“The trouble with Nigeria is simply and squarely a failure of leadership. There is nothing basically wrong with the Nigerian character.” Professor Chinua Achebe
Most party leaders are always looking forward to the conduct of party primaries, conventions and congresses, because of the perceptiona that it provides an opportunity for them for aspirants to grease their palm. They also see it as a veritable ground to deal with those perceived political leaders, including the elected and the appointed, who by their estimation, had abused their mandate by not looking back after securing the mandate, since political office is seen a veritable goldmine.
There are several sectors begging for attention 12 years into democracy. Putting a fraction of the colossal funds expended informally by politicians holding high public offices in the last couple of weeks would have energised them and translated into succour for the citizenry. But here, it is the interest of the individual politician that is gemaine and sacrosanct and never the aspiration of the majority. That is why for sometime now, those who control the political system have been deliberately starving the machinery of government of necessary funds, which are usually channeled into prosecuting elections.
Our potential as a nation is immense and almost unquantifiable. The huge mineral deposits and agricultural endownments, coupled with a vibrant human population make Nigeria irresistible to investors. All these advantages remain hugely untapped, because we have been led by grossly incompetent and greedy political leaderships. What hope does the April election hold for this big, strong but not totally reliable entity called Nigeria?
We have seen the second phase in the march towards effecting necessary change in April. The first stanza was the conduct of primaries by the parties. Next to it is the ongoing compilation of a new voter register, which symbolises a very important step, if we must get it right in the unfolding political dispensation.
Equally significant is the quality of candidates being put forward by the political parties for the April election. Though we must not compromise on competence, integrity and vision in making a choice of president, those parameters need apply at all levels if we are desirous of producing a sincere, right and disciplined leadership this time round. However, the spate of imposition of candidates by some political parties at certain levels is sufficicient to cast doubts on our collective goal at ensuring quality. How the Independent National Electoral Commission (INEC) and the leadership of the various parties handle protests arising from the conduct of the primaries will go along way in building public confidence in the process leading to the main elections.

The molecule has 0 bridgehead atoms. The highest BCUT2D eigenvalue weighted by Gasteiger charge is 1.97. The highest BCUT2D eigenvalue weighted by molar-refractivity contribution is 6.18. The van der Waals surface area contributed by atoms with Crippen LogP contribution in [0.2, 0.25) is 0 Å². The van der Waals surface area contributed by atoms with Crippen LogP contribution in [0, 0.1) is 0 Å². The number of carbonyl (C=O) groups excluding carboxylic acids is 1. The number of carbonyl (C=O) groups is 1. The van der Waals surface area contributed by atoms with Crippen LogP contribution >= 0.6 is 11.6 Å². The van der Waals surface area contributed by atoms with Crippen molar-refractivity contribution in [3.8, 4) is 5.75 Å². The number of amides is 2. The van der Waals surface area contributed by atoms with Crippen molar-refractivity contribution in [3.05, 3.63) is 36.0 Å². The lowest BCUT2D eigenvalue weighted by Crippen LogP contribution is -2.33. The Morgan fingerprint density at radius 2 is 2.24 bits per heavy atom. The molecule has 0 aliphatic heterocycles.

Understandably, a lot of public attention is on the presidential race after the parties have produced their standard bearers.Such concentration is not necessarily based on very objective analysis but on sentiments, which tend to obscure the signifant issues that should underscore our search for the right, competent, disciplined and pious leadership.
The parties still have till the middle of February or so to forward the names of their candiadates to INEC, which gives an ample room for possible fresh alliances and alignment. For now, a former head of state, General Muhammadu Buhari of the Congress for Progressive Change (CPC), President Goodluck Jonathan of the Peoples Democratic Party (PDP), Mallam Nuhu Ribadu of the Action Congress of Nigeria (ACN) and the outgoing governor of Kano State, Mallam Ibrahim Shekarau of the All Nigeria Peoples Party (ANPP) appear to be the front runners. Without any intent to impugn any of the current contenders, there is a wide gap between the set of candidates that ran for the same office in 1999.
Most of the issues that were inherited from the long years of military dictatorship remain with us, as the present set of gladiators get set for the presidential election. Because the pre-primaries politicking were charactersied by mudslinging and blackmail rather than core issues, it cannot be said that all the current presidential contenders fully appreciate the depth and enormity of challenges as a nation. Our experience so far points to the direction of the fact that people had only acquired power without understanding the fundamental principle and objectives, especially in a country with an enormous human and material potential. Otherwise, the gains of the past 12 years should have gone beyond the slonganeering that we are still in a learning process or consistently engage in policy somersault and run a mono-economy.
It is not by accident that we now have a political class that believes in creating private institution with the sole aim of undermining the survival of the publicly- owned ones. While the productivity of some multinational firms that contributed immensely to the growth and development of the economy are managing to survive, because of the generally unfriendly business climate, the ruling elite indulge in profligacy.
Nigeria needs a higly-disciplined president in the next dispensation. We need such a man in order to restore public confidence in the system, which has been subjected to abuse by the elite in the past. We need the kind of president, who can galvanise the public in a renaissance that could metarmophose into a new Nigeria. How the present presidential candiadates share this vision can be clealy appreciated through public debates and not by mere press releases that say little about their understanding of our national problems and challenges.
Oderemi, 08023501874 (SMS only)